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2-21-11 Governor Christie to deliver State Budget Message for FY2012-2013 today
Star Ledger - Gov. Christie's budget speech will announce plan for proposed income tax cut… Local school districts have felt the biggest brunt of Christie’s previous belt-tightening. He restored some last year, and most expect him to increase state aid. But the governor may also have something bigger in mind. For months, the Christie administration has signaled it wants to overhaul the current funding formula...

Associated Press in the Asbury Park Press, Philadelphia Inquirer, The Record - Gov. Christie faces obstacles in NJ budget proposal

Politickernj.com – Weekly Advance: Week of Feb. 20… One item to keep an ear open for: Christie has said previously that education reform will be a priority this year, so possibly he will address funding issues…. Bramnick: Expect income-tax cut to be key part of budget address

NJ's Smallest School Districts Share Big Worries About Christie's Budget…Schools face uncertain futures as proposals for shared services and consolidations haunt district supers

Star Ledger - Gov. Christie's budget speech will announce plan for proposed income tax cut… Local school districts have felt the biggest brunt of Christie’s previous belt-tightening. He restored some last year, and most expect him to increase state aid. But the governor may also have something bigger in mind. For months, the Christie administration has signaled it wants to overhaul the current funding formula...

Published: Tuesday, February 21, 2012, 6:30 AM Updated: Tuesday, February 21, 2012, 7:14 AM By Jarrett Renshaw/Statehouse BureauThe Star-Ledger

TRENTON — Gov. Chris Christie today will unveil a state budget that is expected to show how he intends to pay the first installment of his proposed income tax cut and how much state aid public schools will get.

The Republican governor will deliver an annual budget speech that kicks off what could be another contentious debate with the Democrat-dominated state Legislature. Last year, Christie sliced about $900 million in programs endorsed by Democrats in finishing a $29.7 billion spending plan.

Mayors, school administrators and residents are hoping the governor will restore some of the cuts he made during the recession. At the same time, Christie will have to chip in far more to the public employee pension system as a result of a reform bill he signed last year. Christie’s office refused to disclose details of the budget in advance of the speech.

Here are several things to look out for:

Schools: Local school districts have felt the biggest brunt of Christie’s previous belt-tightening. He restored some last year, and most expect him to increase state aid. But the governor may also have something bigger in mind. For months, the Christie administration has signaled it wants to overhaul the current funding formula and perhaps send the issue back to a state Supreme Court that will likely include three of his appointments.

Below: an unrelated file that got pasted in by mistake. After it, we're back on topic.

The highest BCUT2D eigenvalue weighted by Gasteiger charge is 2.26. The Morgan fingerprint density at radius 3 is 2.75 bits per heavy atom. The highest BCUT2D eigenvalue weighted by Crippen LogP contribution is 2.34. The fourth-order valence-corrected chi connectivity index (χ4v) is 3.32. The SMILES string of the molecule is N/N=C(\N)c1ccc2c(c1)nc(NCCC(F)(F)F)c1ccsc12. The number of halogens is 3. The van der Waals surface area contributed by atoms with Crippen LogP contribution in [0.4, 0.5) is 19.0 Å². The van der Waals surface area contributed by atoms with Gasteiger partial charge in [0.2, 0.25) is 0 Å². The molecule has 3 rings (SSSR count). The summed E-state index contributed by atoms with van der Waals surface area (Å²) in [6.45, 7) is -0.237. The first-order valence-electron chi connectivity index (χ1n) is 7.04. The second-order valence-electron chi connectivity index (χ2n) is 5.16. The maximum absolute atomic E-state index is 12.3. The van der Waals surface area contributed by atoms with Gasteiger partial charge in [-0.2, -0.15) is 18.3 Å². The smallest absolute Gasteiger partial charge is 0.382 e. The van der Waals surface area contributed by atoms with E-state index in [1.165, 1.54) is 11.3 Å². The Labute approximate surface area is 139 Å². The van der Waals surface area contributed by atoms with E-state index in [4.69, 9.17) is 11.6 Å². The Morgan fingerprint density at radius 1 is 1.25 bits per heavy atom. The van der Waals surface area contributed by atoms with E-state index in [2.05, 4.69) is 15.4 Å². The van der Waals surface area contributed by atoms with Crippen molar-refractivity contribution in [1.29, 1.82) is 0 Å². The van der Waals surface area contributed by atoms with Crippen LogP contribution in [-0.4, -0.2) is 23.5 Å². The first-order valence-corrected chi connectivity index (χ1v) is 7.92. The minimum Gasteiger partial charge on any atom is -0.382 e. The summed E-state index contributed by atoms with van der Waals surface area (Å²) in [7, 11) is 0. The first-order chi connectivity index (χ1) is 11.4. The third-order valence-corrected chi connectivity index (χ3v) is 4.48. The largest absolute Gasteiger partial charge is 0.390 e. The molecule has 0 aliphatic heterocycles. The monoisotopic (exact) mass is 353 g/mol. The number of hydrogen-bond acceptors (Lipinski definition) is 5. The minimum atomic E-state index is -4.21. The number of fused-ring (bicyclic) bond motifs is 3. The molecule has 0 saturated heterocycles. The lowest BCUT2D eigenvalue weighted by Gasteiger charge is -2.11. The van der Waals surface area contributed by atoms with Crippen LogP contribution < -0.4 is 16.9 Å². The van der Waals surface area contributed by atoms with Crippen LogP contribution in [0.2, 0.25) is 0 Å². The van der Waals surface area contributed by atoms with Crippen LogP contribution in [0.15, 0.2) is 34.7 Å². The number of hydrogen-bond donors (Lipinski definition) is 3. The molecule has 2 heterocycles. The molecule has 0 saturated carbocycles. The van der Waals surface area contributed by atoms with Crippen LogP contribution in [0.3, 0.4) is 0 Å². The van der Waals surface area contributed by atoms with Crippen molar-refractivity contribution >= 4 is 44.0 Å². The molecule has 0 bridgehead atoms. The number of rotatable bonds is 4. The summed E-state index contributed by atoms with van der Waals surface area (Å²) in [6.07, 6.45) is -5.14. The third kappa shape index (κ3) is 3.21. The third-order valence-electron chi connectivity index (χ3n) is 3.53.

Property Tax Relief: While his property tax caps helped keep the growth of local taxes to an average 2.4 percent last year, residents have seen a steep increase in the amount they actually pay. That’s because he slashed property tax rebate checks from their 2009 levels to balance the budget. He has slowly restored some of the cuts, but the current average rebate is still less than half the average $1,037 residents saw in 2009. The relief is funded through income tax revenue, which is on the upswing.

Income Tax Cut: Christie announced a 10 percent income tax cut in January, and today is expected to show how he plans to pay for the first installment. If approved by lawmakers, the cut will be phased in over three years, starting on Jan. 1 of 2013. It would cost about $150 million in the upcoming budget and about $1.3 billion by 2016, according to the Office of Legislative Services. A Rutgers-Eagleton Poll released this morning shows 52 percent of registered voters support the income tax cut plan, but three-quarters would prefer to see a property tax cut come first.

The Economy: While revenues from key economic indicators like income and sales taxes are growing — up 3 percent — they are still falling short of the administration’s conservative projections. If revenue continues to fall short, it will make it tougher for Christie to spend more on things like property tax relief and school aid.

Pension: Christie will have to find a way to make a $1.06 billion payment into the state’s troubled pension system. While it represents one of the largest payments in years, it is still well short of the $3.74 billion payment that actuaries say is necessary. The lack of a full payment undermines the boost the system saw from last year’s health and pension overhaul

 

Associated Press in the Asbury Park Press, Philadelphia Inquirer,The Record - Gov. Christie faces obstacles in NJ budget proposal

 

6:36 PM, Feb. 20, 2012 | Written by Associated Press

TRENTON — New Jersey Gov. Chris Christie will lay out a state budget proposal on Tuesday amid lagging tax collections, a ballooning pension payment coming due and a proposal already made to trim personal income taxes.